Mosquitoes. That’s what I thought violins sounded like. Not all pieces of music displayed such whininess, of course, but enough did to make me dismiss the instrument as not worth learning to play. The piano, on the other hand, caught my fancy when I was 5 and never let go. The wood around the foot pedals on my old upright shows the force of a stubborn 10-year-old who didn’t want to practice, but once I felt the joy of accompanying choirs and instrumentalists, I stopped seeing practicing as such a chore.
When I got to the School of Education in the 1980s, I joined the school’s newly formed choir as the accompanist. Each week, students, faculty and staff, old and young, in and out of key, filled Cubberley Auditorium with music. Our theme-based performances showcased the talents—and humor—of the School of Ed family in a way no conference presentation or journal article could match. Not surprisingly, it was a much-needed counterbalance to my doctoral work.
Accompanying gave way to family and a teaching career, and soon 30 years had gone by. Sure, I played the piano whenever I got the chance, but the intensity was nothing like that of my earlier days. More often I was a concertgoer than a concert performer. My respect for the athleticism and musicality of violinists increased. And after I retired, I decided to learn to play.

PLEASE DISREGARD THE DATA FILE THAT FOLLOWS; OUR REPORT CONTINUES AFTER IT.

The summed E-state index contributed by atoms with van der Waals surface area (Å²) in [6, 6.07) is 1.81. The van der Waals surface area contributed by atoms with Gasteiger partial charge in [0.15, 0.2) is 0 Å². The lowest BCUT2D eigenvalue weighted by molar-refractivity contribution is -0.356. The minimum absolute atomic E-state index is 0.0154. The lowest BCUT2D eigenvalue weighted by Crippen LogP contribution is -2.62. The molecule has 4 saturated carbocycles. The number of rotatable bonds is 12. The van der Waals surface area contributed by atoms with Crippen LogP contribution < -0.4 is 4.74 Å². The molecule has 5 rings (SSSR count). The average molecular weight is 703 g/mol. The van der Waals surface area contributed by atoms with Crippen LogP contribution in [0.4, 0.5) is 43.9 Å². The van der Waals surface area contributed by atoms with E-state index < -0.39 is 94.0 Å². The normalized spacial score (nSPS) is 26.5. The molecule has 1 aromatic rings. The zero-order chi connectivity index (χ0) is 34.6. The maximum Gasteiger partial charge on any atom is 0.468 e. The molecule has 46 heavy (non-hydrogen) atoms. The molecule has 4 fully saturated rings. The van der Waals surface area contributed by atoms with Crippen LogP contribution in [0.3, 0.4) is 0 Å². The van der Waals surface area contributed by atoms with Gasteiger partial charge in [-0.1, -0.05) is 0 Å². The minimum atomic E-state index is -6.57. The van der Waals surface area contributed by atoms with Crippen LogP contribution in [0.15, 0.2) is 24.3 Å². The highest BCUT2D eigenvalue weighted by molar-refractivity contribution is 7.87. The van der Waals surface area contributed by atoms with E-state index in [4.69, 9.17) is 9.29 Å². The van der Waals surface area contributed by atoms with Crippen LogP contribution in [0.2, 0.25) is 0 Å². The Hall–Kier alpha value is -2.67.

It is strangely liberating to be a student again.
When my daughter was young, I’d bought a three-quarter-size violin at a garage sale, thinking she might like to try it out. Like mother, like daughter: She rejected the violin in favor of other instruments. Now, though, the little violin came out of its case, and, with the help of online videos, I attached the bridge, sound post and tailpiece, rosined up the bow and put bow to strings. The musician in me soon realized that to learn correctly, I would need a full-sized violin.
At an online auction house, I bought an inexpensive beauty: tawny spruce top, Maggini-style double rows of purfling, flamed maple back with fleurs-de-lis—a true piece of functional art. The only problem was that it had a couple of cracks that needed fixing, so I took it to the luthier and came home with a rental. With COVID restrictions in full force, in-person lessons were out, and I again turned to the internet for guidance.
In the work world, I was an expert. But now I am a novice, the proof of it in the howls of our dog when my violin screeches and in the polite words of encouragement from my family. It is strangely liberating to be a student again. My pleasure comes from figuring out fingering, correcting my intonation, bowing smoothly and, finally, turning notes on a page into music.
I’ve brought new life to an old violin. In turn, it has rejuvenated the musician in me.
When she’s not making music, Anne Reynolds, MA ’87, PhD ’88, tackles home improvement projects, tends her beehives and garden, and drags her stubborn dog on walks.